Which time is this?

Forgiveness is giving up the possibility of a better past.  Unknown.

There once was another woman who held a sealed jar.  A woman in that town who lived a sinful life learned that Jesus was eating at the Pharisee’s house, so she came there with an alabaster jar of perfume. As she stood behind him at his feet weeping, she began to wet his feet with her tears. Then she wiped them with her hair, kissed them and poured perfume on them.  Luke 7:37-18.  This broken woman offered the wages of her sin to the One who considered her alabaster offering a precious gift instead of a symbol of her wicked life.  She broke open her pain at His feet, gave it to the One who forgave her, who gave before.  

I am that woman.  I have broken others and been broken in return.  I deserve rejection but desire grace.

I say to you, her sins, which are many, have been forgiven, for she loved much; but he who is forgiven little, loves little. Luke 7:47.

What happens before and after forgiveness?

Love.

Love is patient, love is kind and is not jealous; love does not brag and is not arrogant, does not act unbecomingly; it does not seek its own, is not provoked, does not take into account a wrong suffered,  does not rejoice in unrighteousness, but rejoices with the truth; bears all things, believes all things, hopes all things, endures all things. Love never fails. 1 Cor. 13:4-8.

With her broken offering, she reflected His Divine Love. It is not trite to proclaim that Love is always the answer.  Love is the banner He has hung over us.  Love is the triumph of the strong saints.

Love is also the dividing line of wisdom.  As we all circle our important questions, we should ask, Is it more loving to embrace or to shun embracing? To search or to give up as lost?  To do this or to do that?  That is very hard. The way of the Cross is sparsely populated because it is a bloodbath of Self. 

But that is not the end of the story. Love cannot stay buried.  Many waters cannot quench love, nor will rivers overflow it; if a man were to give all the riches of his house for love, it would be utterly despised.  Song of Solomon 8:7.

I do not know the resolution of your story, and I am still seeking mine.  But I have learned that if I seek a resurrection of something I have lost, I must first seek Love.  Love will either redeem it or give us something better.  Love will lift up our faces as we break open our alabaster offerings, and declare, your many sins are forgiven because I gave before and ahead of your story, because you desire and receive my Love, because you love me more than your flawed treasures. Now go in peace and continue to Love and Forgive Much.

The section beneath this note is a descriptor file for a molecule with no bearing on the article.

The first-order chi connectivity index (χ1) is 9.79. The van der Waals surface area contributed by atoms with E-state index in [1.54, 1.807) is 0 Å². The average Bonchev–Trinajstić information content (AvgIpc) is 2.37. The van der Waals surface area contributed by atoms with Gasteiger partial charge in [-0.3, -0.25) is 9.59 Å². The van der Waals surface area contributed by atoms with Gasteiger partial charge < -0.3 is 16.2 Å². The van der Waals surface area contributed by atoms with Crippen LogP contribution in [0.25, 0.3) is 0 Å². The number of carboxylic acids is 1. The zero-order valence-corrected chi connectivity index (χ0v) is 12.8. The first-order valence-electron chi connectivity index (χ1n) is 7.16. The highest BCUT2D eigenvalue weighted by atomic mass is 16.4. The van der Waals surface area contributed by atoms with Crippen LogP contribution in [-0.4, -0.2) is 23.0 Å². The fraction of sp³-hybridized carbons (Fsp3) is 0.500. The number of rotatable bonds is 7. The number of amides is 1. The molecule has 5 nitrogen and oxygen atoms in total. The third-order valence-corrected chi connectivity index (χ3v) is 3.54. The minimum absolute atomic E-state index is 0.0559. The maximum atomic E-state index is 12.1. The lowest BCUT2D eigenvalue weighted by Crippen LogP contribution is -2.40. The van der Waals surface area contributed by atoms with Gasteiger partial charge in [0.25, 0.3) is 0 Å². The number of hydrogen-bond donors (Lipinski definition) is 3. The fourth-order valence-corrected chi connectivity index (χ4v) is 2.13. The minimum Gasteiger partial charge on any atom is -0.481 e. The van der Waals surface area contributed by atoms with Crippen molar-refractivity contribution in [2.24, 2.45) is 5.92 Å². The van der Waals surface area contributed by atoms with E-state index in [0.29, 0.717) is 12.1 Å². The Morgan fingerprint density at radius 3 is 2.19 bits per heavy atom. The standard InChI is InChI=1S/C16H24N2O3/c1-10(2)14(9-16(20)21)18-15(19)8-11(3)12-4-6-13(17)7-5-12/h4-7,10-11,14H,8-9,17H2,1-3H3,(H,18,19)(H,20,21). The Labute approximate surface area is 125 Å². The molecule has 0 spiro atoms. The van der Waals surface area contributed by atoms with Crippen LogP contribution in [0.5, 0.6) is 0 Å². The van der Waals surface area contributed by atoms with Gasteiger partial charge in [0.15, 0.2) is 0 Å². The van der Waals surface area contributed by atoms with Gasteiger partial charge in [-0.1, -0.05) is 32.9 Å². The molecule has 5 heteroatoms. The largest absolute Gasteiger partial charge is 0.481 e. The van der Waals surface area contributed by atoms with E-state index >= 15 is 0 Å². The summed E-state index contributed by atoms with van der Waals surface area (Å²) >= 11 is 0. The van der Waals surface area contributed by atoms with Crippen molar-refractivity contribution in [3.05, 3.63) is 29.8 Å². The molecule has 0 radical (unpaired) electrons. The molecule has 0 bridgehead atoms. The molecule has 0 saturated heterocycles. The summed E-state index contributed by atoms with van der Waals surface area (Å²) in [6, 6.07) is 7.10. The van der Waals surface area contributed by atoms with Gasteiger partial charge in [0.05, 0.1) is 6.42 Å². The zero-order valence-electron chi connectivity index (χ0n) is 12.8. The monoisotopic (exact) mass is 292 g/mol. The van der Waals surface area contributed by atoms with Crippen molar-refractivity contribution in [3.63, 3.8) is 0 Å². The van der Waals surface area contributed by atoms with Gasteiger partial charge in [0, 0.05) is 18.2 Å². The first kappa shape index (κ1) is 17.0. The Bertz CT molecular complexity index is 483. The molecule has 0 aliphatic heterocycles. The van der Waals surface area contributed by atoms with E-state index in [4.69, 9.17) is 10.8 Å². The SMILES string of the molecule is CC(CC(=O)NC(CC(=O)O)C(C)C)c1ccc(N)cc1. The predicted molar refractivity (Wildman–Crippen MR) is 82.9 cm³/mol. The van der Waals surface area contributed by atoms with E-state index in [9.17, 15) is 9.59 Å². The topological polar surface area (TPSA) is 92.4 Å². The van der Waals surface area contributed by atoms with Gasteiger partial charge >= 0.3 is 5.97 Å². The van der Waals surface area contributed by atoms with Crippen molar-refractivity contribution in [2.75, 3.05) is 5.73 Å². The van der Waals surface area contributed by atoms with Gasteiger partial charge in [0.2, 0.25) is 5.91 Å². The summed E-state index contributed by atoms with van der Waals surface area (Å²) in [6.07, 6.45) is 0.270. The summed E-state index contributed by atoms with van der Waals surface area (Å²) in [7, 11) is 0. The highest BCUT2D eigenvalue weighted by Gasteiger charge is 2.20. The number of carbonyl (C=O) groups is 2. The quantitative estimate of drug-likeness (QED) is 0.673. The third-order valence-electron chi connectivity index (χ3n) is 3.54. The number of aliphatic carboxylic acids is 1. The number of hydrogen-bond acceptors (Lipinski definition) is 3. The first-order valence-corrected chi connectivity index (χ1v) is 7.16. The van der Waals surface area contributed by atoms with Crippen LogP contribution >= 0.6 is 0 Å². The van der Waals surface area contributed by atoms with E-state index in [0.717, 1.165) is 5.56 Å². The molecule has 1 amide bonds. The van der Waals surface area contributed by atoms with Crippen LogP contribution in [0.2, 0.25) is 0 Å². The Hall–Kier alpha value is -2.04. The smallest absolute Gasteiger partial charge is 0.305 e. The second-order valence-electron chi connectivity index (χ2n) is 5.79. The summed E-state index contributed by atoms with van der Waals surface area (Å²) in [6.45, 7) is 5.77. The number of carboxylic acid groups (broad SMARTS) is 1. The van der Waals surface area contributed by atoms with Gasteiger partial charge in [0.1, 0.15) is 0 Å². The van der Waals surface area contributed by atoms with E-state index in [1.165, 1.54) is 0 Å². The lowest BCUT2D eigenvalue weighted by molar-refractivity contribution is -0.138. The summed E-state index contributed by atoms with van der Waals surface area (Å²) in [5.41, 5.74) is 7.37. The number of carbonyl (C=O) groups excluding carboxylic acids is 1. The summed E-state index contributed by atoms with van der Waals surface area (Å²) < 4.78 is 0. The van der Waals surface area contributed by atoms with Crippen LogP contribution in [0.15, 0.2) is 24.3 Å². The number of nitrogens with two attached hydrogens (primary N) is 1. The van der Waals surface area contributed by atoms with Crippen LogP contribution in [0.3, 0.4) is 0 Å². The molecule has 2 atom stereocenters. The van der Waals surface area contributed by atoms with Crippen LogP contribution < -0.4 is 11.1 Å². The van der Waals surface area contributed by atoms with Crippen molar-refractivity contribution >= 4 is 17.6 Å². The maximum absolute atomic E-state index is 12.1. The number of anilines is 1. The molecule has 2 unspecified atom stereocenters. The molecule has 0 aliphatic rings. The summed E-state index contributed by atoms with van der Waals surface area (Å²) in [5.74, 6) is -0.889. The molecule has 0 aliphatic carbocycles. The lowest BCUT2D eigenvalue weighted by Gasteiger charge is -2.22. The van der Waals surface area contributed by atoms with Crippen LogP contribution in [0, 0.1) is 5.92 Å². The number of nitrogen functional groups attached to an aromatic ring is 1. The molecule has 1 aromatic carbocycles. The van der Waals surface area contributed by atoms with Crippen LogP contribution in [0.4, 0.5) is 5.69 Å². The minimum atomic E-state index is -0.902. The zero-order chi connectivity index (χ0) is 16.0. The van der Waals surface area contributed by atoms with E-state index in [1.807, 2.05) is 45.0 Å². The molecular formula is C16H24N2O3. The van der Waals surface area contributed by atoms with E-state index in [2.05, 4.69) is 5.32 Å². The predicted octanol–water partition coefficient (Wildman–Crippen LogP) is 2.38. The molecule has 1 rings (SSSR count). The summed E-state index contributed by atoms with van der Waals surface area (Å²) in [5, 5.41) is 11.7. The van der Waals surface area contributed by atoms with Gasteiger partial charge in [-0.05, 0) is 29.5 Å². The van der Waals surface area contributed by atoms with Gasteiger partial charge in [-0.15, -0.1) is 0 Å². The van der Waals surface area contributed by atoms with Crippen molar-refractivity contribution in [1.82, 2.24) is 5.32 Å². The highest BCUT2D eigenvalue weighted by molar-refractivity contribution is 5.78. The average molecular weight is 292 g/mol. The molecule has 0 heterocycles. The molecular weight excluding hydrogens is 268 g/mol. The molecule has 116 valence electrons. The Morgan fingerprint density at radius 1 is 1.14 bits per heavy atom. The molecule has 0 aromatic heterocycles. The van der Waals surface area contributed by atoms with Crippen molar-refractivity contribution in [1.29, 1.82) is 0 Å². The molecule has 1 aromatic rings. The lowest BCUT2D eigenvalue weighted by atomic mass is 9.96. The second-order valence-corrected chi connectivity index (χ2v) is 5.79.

Grace

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If anyone is preaching to you a gospel other than the one you accepted, let him be condemned!  Gal.1:9.

This year I am reading through the Bible with a group of rock star ladies from Vanguard Church.  We are the Journey Girls, a little band of women who made a mutual commitment to read the greatest love story ever told in 356 days.  (We have a facebook page, so we are legit AND connected.) Many of the women are reading straight through, but Dreamy Scott and I (he is not a Journey Girl, but he’s allowed to read the Bible too, we decided) are on a different plan.  We, being iChristians, put One Year Bibles on our e-readers.  We read a bit of the Old Testament, a bit of the New Testament, a Psalm and a Proverb or two together every night before bed.  Its a splendid system and we might just do it again every year.  Thank you, iNation.

Right now I am swimming in the depths of Job.  Have you read Job lately?  It is a wild storm story, wave upon heavy crashing wave of turmoil and chaos, swirling madly into a vortex with a center deep and still.  It is a book of ferocious mercy.  Some scholars believe that Job is an allegory, a parable about how to suffer righteously.  I remain unconvinced.  Job is too turbulent, too complex to be an allegory.  It is too raw.  Parables are straightforward, one-dimensional.  That is just fine, because parables exist to teach moral lessons.  Job has no moral lesson – except grace.  Grace is, at heart, the opposite of a moral lesson.  Grace is undeserved.  Job was a man who raged against the full power of earth and hell in order to plant his embattled feet on grace. Have you read Job lately?  Read Job if you are fighting to believe in grace.